Wednesday, July 10, 2013

1307.2535 (Kimball A. Milton et al.)

Investigations of the torque anomaly in an annular sector. II. Global
calculations, electromagnetic case

Kimball A. Milton, Prachi Parashar, E. K. Abalo, Fardin Kheirandish, Klaus Kirsten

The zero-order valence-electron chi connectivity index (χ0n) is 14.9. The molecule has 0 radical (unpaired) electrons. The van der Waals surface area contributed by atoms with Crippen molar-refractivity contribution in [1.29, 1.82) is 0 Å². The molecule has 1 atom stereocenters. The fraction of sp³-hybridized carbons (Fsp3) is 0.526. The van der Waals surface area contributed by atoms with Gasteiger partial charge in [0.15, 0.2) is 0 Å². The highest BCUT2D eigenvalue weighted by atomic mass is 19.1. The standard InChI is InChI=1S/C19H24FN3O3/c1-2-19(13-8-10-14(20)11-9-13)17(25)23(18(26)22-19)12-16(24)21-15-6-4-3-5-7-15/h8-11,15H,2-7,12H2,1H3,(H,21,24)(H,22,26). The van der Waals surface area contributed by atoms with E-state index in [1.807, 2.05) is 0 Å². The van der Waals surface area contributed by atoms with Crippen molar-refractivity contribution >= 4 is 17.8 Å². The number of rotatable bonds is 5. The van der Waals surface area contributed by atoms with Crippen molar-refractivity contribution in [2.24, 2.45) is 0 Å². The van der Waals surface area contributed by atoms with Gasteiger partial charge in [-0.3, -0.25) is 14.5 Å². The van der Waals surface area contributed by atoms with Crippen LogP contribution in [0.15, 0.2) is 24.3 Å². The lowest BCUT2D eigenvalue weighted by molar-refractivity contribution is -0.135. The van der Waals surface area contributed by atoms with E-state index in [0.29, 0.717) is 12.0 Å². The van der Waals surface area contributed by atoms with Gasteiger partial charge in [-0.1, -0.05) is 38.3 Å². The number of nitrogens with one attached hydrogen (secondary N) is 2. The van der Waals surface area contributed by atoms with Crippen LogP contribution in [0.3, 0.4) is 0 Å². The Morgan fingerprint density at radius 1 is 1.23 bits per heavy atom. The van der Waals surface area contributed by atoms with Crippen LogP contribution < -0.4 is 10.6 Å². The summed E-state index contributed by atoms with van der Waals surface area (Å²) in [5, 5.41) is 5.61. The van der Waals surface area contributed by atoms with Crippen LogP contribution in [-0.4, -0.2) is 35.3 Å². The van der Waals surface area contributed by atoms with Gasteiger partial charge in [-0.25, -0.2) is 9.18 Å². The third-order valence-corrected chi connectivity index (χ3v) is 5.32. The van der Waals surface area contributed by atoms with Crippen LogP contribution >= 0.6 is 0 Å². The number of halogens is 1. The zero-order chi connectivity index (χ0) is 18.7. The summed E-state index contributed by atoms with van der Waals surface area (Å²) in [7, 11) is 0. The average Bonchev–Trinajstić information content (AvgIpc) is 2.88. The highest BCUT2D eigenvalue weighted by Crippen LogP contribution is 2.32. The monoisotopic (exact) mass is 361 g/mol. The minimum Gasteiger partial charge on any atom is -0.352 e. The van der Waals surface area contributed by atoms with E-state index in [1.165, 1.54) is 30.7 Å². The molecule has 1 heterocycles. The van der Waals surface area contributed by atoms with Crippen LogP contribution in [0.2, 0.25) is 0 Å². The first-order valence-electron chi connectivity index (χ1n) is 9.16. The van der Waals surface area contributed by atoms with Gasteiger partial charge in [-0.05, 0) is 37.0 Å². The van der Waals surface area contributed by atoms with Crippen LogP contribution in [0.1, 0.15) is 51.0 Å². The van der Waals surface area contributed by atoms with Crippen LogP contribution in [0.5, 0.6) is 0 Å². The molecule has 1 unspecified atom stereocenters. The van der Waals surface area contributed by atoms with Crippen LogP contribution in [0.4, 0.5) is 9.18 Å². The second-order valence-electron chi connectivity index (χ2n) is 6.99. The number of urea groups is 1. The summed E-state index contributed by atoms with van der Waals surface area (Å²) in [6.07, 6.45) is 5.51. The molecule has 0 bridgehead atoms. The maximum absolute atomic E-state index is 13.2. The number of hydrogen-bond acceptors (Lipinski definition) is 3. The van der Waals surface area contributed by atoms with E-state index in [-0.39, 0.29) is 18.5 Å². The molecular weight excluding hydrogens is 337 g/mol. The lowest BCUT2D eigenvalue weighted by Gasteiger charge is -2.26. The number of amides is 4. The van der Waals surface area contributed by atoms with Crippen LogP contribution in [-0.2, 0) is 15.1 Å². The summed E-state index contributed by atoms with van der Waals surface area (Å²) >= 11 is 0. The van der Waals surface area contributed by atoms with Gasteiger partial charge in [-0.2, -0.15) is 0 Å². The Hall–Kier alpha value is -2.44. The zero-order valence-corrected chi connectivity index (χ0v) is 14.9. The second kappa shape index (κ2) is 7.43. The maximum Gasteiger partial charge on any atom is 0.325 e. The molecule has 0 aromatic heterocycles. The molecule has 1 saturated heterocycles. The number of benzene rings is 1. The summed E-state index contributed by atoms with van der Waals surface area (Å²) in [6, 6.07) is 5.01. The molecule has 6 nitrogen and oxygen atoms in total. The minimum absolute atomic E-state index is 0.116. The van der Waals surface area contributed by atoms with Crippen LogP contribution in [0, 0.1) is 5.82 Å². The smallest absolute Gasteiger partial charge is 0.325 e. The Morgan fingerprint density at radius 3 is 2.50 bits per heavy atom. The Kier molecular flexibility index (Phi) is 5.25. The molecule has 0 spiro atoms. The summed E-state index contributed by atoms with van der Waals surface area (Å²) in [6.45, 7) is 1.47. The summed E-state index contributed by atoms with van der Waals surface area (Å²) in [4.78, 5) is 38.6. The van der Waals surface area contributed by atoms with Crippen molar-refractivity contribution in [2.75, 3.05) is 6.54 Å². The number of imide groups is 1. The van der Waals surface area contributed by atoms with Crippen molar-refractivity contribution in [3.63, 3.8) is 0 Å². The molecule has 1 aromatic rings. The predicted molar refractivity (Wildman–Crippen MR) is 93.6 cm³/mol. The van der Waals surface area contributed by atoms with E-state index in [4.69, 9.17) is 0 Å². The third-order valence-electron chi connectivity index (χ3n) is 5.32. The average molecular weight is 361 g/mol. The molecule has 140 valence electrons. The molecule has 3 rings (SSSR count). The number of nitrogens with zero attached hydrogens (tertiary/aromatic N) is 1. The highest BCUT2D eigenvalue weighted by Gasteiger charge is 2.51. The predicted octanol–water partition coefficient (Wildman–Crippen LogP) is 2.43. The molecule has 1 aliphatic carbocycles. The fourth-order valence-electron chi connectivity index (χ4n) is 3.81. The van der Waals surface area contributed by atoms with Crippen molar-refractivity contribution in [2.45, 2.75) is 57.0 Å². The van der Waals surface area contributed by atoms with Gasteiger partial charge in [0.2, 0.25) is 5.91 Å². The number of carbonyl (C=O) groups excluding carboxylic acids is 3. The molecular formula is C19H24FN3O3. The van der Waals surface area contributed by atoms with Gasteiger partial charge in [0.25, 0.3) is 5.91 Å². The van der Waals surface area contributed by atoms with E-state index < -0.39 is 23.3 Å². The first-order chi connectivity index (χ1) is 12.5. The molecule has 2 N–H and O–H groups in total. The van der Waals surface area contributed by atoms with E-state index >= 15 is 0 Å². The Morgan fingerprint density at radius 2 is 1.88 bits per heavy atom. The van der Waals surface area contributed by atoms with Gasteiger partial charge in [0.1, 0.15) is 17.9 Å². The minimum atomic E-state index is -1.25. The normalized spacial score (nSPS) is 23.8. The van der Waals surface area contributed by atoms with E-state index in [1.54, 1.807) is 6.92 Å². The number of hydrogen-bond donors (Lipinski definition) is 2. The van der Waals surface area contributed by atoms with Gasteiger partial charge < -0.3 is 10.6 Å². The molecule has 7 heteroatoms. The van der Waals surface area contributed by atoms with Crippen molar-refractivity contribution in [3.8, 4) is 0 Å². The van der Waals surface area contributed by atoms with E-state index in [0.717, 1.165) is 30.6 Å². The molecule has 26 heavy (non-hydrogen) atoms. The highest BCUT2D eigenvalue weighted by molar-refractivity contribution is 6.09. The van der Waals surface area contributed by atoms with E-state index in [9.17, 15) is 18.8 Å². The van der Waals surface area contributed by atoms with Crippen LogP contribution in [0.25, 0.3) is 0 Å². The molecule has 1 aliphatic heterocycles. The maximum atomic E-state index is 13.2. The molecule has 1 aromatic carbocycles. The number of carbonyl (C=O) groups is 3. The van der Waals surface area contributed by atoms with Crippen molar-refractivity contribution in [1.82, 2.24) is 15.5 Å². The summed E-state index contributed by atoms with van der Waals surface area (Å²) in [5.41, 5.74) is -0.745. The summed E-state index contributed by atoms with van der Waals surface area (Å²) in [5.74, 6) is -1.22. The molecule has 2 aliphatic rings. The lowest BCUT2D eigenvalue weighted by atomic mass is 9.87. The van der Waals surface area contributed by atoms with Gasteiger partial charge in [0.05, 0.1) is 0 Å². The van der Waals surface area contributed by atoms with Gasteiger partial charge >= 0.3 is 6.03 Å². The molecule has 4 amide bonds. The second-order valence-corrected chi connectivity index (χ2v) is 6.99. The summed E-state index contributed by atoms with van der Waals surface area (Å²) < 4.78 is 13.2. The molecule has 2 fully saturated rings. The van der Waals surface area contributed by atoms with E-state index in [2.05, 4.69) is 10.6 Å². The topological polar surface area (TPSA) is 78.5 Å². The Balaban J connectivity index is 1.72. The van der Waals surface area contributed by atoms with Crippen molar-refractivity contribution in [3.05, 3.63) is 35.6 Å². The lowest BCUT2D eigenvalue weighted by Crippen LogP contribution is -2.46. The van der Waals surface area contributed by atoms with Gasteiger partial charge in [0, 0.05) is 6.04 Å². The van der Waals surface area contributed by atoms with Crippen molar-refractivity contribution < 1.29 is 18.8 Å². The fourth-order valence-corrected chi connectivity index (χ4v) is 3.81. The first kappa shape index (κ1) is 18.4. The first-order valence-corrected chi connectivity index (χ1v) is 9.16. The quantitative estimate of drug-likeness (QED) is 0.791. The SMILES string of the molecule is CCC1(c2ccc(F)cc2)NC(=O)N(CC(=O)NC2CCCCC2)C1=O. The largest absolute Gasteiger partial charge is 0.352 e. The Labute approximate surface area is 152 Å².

Recently, it was suggested that there was some sort of breakdown of quantum field theory in the presence of boundaries, manifesting itself as a torque anomaly. In particular, Fulling et al. used the finite energy-momentum-stress tensor in the presence of a perfectly conducting wedge, calculated many years ago by Deutsch and Candelas, to compute the torque on one of the wedge boundaries, where the latter was cutoff by integrating the torque density down to minimum lower radius greater than zero. They observed that that torque is not equal to the negative derivative of the energy obtained by integrating the energy density down to the same minimum radius. This motivated a calculation of the torque and energy in an annular sector obtained by the intersection of the wedge with two coaxial cylinders. In a previous paper we showed that for the analogous scalar case, which also exhibited a torque anomaly in the absence of the cylindrical boundaries, the point-split regulated torque and energy indeed exhibit an anomaly, unless the point-splitting is along the axis direction. In any case, because of curvature divergences, no unambiguous finite part can be extracted. However, that ambiguity is linear in the wedge angle; if the condition is imposed that the linear term be removed, the resulting torque and energy is finite, and exhibits no anomaly. In this paper, we demonstrate the same phenomenon takes place for the electromagnetic field, so there is no torque anomaly present here either. This is a nontrivial generalization, since the anomaly found by Fulling et al. is linear for the Dirichlet scalar case, but nonlinear for the conducting electromagnetic case.
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